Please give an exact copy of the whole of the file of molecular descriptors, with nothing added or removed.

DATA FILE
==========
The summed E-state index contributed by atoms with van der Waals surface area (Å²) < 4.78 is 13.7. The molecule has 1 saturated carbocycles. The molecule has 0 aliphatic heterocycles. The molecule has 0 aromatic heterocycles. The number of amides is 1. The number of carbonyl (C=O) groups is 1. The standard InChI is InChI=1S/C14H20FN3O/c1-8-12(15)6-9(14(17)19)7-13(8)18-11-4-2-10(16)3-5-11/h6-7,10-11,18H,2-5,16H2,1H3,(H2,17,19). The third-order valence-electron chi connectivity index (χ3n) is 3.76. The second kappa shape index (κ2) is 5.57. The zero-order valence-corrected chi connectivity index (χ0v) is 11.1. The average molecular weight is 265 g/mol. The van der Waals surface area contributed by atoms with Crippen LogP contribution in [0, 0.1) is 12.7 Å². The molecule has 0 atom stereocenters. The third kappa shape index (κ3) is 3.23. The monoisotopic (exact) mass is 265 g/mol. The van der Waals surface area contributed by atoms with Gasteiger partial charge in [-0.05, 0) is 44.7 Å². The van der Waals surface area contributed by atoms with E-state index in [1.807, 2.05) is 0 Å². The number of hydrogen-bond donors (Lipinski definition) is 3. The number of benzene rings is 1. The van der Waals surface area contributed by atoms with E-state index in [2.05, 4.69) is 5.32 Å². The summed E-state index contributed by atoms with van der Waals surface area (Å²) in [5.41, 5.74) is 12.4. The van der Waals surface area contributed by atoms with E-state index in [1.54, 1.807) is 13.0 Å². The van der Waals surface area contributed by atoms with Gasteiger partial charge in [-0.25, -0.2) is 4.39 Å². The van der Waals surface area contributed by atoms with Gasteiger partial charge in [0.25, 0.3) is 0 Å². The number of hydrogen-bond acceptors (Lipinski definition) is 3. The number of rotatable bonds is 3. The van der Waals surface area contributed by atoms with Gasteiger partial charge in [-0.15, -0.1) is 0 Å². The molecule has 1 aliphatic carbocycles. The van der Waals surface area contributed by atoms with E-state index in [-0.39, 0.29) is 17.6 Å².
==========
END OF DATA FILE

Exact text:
The summed E-state index contributed by atoms with van der Waals surface area (Å²) < 4.78 is 13.7. The molecule has 1 saturated carbocycles. The molecule has 0 aliphatic heterocycles. The molecule has 0 aromatic heterocycles. The number of amides is 1. The number of carbonyl (C=O) groups is 1. The standard InChI is InChI=1S/C14H20FN3O/c1-8-12(15)6-9(14(17)19)7-13(8)18-11-4-2-10(16)3-5-11/h6-7,10-11,18H,2-5,16H2,1H3,(H2,17,19). The third-order valence-electron chi connectivity index (χ3n) is 3.76. The second kappa shape index (κ2) is 5.57. The zero-order valence-corrected chi connectivity index (χ0v) is 11.1. The average molecular weight is 265 g/mol. The van der Waals surface area contributed by atoms with Crippen LogP contribution in [0, 0.1) is 12.7 Å². The molecule has 0 atom stereocenters. The third kappa shape index (κ3) is 3.23. The monoisotopic (exact) mass is 265 g/mol. The van der Waals surface area contributed by atoms with Gasteiger partial charge in [-0.05, 0) is 44.7 Å². The van der Waals surface area contributed by atoms with E-state index in [1.807, 2.05) is 0 Å². The number of hydrogen-bond donors (Lipinski definition) is 3. The number of benzene rings is 1. The van der Waals surface area contributed by atoms with E-state index in [2.05, 4.69) is 5.32 Å². The summed E-state index contributed by atoms with van der Waals surface area (Å²) in [5.41, 5.74) is 12.4. The van der Waals surface area contributed by atoms with E-state index in [1.54, 1.807) is 13.0 Å². The van der Waals surface area contributed by atoms with Gasteiger partial charge in [-0.25, -0.2) is 4.39 Å². The van der Waals surface area contributed by atoms with Gasteiger partial charge in [0.25, 0.3) is 0 Å². The number of hydrogen-bond acceptors (Lipinski definition) is 3. The number of rotatable bonds is 3. The van der Waals surface area contributed by atoms with Gasteiger partial charge in [-0.15, -0.1) is 0 Å². The molecule has 1 aliphatic carbocycles. The van der Waals surface area contributed by atoms with E-state index in [-0.39, 0.29) is 17.6 Å².